There’s something really nice about a good bowl of udon.
There’s a whole formality and ritual to ramen – and why shouldn’t one? After all, the success of a bowl of ramen depends solely on skill. From the noodles to the broth and meat, it’s a consummation and product of experience and technique studied and honed – there’s no definitive flavor to success per se, but we know great from good…well, at least, for those who have taste. Udon and soba however, don’t get that much reverence, but the thing with udon and soba is, it’s easy to get wrong. There’s no “average” or “passable” – it’s like math: it’s definite.
You know you’re in the right place considering that when Darren and I visited Tamoya, Japanese outnumber locals. If you’ve visited Japan, and snug out of your hotel to grab some late night supper, you’d find yourself in a noodle shop in a similar concept to this, assembly-line: you order, add a little extra (in this case, tempura), collect your order and pay. If you were looking for a soupy snack, you might be a tad disappointed. This Kagawa prefecture-based udon chain specializes in Sanuki udon, which is for the most part, served al dente in a not-so-substantial broth, “Kake” (light flavor broth) or “Bukkake” (heavier flavor broth), all available chilled or warm. If you’re a little more discerning, then you’d recognize the curry udon and of course, the authentic works: kamatama udon, which is udon served with raw egg. Where there’s udon, there has gotta be tempura, and I mean, good tempura. I have to say, this has gotta be the best tempura I’ve ever had considering that I ordered a large Bukkake udon, shitake mushroom tempura, eggplant tempura, fried karaage and ebi tempura for just SGD 13.30. I was beyond impressed that Tamoya managed to also replicate the ultra-affordable prices we see in Tokyo for udon, soba and tempura, while still delivering a very classic experience. The secret to making your udon great is yourself. You’ll receive your noodles straight, and it’s up to you to pile on the kelp, sesame seeds, dashi, negi and all matter on the “seasoning” table to enhance your meal.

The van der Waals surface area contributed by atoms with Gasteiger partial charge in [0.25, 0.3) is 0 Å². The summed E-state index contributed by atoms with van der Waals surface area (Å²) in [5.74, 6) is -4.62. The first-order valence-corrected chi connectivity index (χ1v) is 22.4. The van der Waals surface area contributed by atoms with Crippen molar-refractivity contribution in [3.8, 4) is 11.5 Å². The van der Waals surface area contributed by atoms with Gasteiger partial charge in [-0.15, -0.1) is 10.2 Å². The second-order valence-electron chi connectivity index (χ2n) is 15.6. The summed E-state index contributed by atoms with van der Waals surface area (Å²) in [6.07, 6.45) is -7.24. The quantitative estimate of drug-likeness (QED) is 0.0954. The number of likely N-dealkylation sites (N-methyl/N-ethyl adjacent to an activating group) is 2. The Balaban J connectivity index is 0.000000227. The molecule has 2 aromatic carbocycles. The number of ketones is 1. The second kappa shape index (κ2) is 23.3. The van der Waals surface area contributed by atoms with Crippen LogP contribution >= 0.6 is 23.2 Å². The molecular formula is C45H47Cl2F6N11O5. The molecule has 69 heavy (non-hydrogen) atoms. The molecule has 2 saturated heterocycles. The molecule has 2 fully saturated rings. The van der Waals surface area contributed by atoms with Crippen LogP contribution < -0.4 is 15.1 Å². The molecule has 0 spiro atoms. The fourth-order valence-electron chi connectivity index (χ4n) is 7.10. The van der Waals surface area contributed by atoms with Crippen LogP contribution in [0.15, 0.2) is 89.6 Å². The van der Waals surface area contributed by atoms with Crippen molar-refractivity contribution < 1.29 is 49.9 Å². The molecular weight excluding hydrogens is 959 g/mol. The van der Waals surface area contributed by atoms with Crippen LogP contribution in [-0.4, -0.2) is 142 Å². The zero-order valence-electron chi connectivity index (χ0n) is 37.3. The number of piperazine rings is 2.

I wanna come back and try the other offerings, and with prices this affordable, you’ll see me back sooner than later.